Matches to Make After UFC 263

By Ben Duffy Jun 13, 2021


UFC 263 was a great night for Mexican MMA and its first homegrown UFC champion, Brandon Moreno.

After decades of courting its boxing-mad southern neighbor — and the Spanish-speaking U.S. fan base — with Mexican-American stars ranging from Tito Ortiz to Cain Velasquez to Henry Cejudo, the Ultimate Fighting Championship today is flush with contenders who actually hail from Mexico and the rest of Spanish-speaking Latin America. But that’s a narrative about the UFC and the sport in general: Saturday’s biggest story was the 27-year-old “Assassin Baby” who put on a shockingly dominant performance in his rematch with UFC flyweight champ Deiveson Figueiredo on his way to a second-round submission win. It completes an unlikely character arc that began with Moreno as a “TUF” afterthought and onetime UFC washout, and leaves him now in need of a first challenger.

While Moreno’s title win was the emotional climax of UFC 263, it wasn’t even the main event. Israel Adesanya capped off the title doubleheader with a one-sided win over Marvin Vettori, reestablishing his dominance over the middleweight division and showing that his loss to 205-pound champ Jan Blachowicz earlier this year was not a game plan the average 185-pounder is going to be able to emulate. “The Last Stylebender,” despite having just 10 middleweight fights in the UFC, is looking down at a Top 10 strewn with the wreckage of fighters he has already defeated. In the wake of UFC 263, here are some matches that ought to be made:

Israel Adesanya vs. Robert Whittaker: After Adesanya’s crushing defeat of Whittaker to win the title 20 months ago, it seemed fair to ask how much “Bobby Knuckles” would need to do before anyone was ready to see a rematch. It turns out that the answer is: win three straight fights over Top 10 opponents, while Adesanya cleans out the division to the point that he tries to win a second belt. Whittaker will likely be a serious underdog against the champ, but that isn’t really the point; so will everyone else at middleweight for the foreseeable future. Until someone like Jared Cannonier or Jack Hermansson can string together enough solid wins to merit a title shot, Adesanya may be stuck granting second chances to fighters he’s already beaten convincingly. It’s legacy time.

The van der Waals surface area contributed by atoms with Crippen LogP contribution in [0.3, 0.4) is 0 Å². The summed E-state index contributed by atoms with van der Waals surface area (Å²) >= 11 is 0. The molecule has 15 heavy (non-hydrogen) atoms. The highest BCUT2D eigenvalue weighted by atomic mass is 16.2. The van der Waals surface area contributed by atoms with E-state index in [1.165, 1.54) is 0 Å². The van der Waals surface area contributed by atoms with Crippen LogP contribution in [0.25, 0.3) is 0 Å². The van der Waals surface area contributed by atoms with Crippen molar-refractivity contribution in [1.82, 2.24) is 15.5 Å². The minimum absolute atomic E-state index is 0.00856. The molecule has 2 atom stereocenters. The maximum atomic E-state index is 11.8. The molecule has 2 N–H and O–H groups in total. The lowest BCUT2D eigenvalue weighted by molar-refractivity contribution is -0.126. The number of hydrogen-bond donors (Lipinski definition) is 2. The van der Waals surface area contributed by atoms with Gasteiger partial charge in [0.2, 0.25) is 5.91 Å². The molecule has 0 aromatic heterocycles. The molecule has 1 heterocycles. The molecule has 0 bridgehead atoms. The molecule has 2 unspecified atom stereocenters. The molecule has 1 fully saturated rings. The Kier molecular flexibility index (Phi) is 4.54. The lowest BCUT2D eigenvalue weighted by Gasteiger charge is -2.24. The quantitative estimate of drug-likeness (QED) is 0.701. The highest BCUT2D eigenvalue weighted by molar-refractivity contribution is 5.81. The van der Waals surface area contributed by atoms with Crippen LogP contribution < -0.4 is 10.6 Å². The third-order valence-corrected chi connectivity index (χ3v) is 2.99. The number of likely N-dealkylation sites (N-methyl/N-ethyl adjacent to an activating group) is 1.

Brandon Moreno vs. Askar Askarov: Even before the rear-naked choke finish, Moreno’s performance against Figueiredo was simply stunning. He appeared to be moving at twice the speed of the Brazilian, stinging him repeatedly with a lightning jab, outwrestling him and getting much the better of the scrambles that are normally Figueiredo’s wheelhouse. Because the win was so dominant, and because it might point to serious problems making the flyweight limit for “Deus da Guerra,” I’m projecting — and hoping — that the UFC does not book an immediate rematch. If not Figueiredo, then whom? Assuming he has put his own weight issues behind him, Askarov is the obvious choice. The undefeated Dagestani has won three straight since a draw with Moreno in his UFC debut.

Leon Edwards vs. Kamaru Usman-Colby Covington winner: It was a weird fight, and Edwards detractors and Nate Diaz apologists will make much of Diaz having him in serious trouble in the final minute of the fight, but the main story of Saturday’s feature fight was Edwards outgunning Diaz badly in every phase of MMA while Diaz goofed around. It might not be a title shot-clinching performance if not for the fact that Edwards deserved the shot even before this fight. Now on a 10-fight unbeaten streak since losing to Usman and with the champ himself saying Edwards has earned his shot, all would seem to be in place, except that the UFC appears to be planning to have Usman and Covington rematch first. Unless Edwards wants to risk his place in line to do something like conclude his unfinished business with Jorge Masvidal, he should stand pat and get his long-delayed shot at the belt.

Belal Muhammad vs. Neil Magny: “Remember the Name” added a big name to his résumé, taking a unanimous decision over legendary grappler Demian Maia. While Maia is clearly near the end of his road at 43, he remains a dangerous foe who has only lost to the very elite of the division. Muhammad is just outside that select club, looking in, unbeaten in his last five fights. He probably needs one more win before a true top contenders’ fight is undeniable. Magny, who defeated Geoff Neal last month at UFC on ESPN 24 and is peaking at age 33, finds himself in a similar place. Let them sort out who is Chicago’s best welterweight, and give the winner a Top 5 opponent.

Paul Craig vs. Ovince St. PreuxMaxim Grishin winner: Craig had one obvious route to victory on Saturday, and damned if he didn’t take it. Faced with an undefeated rising knockout artist in Jamahal Hill, “The Bearjew” pulled guard, then chained together several nasty-looking submission attempts from his back before securing an armbar that contorted Hill’s arm in one of the most grisly finishes of the year. Thanks to a miserable showing by the referee, the fight dragged on at least 10 seconds longer than it should have, but that should not reflect on Craig, who clearly did not want to inflict undue damage on Hill despite the bad blood between the two ahead of the fight. Craig is now 4-0-1 in his last five fights, and is nearly two years removed from his last loss. He is emerging as a fringe contender at light heavyweight, and has earned a fight that will at least catapult him the rest of the way there. St. Preux and Grishin face off in two weeks at UFC Fight Night 190. The winner would be a suitable next step for the surging Scot.

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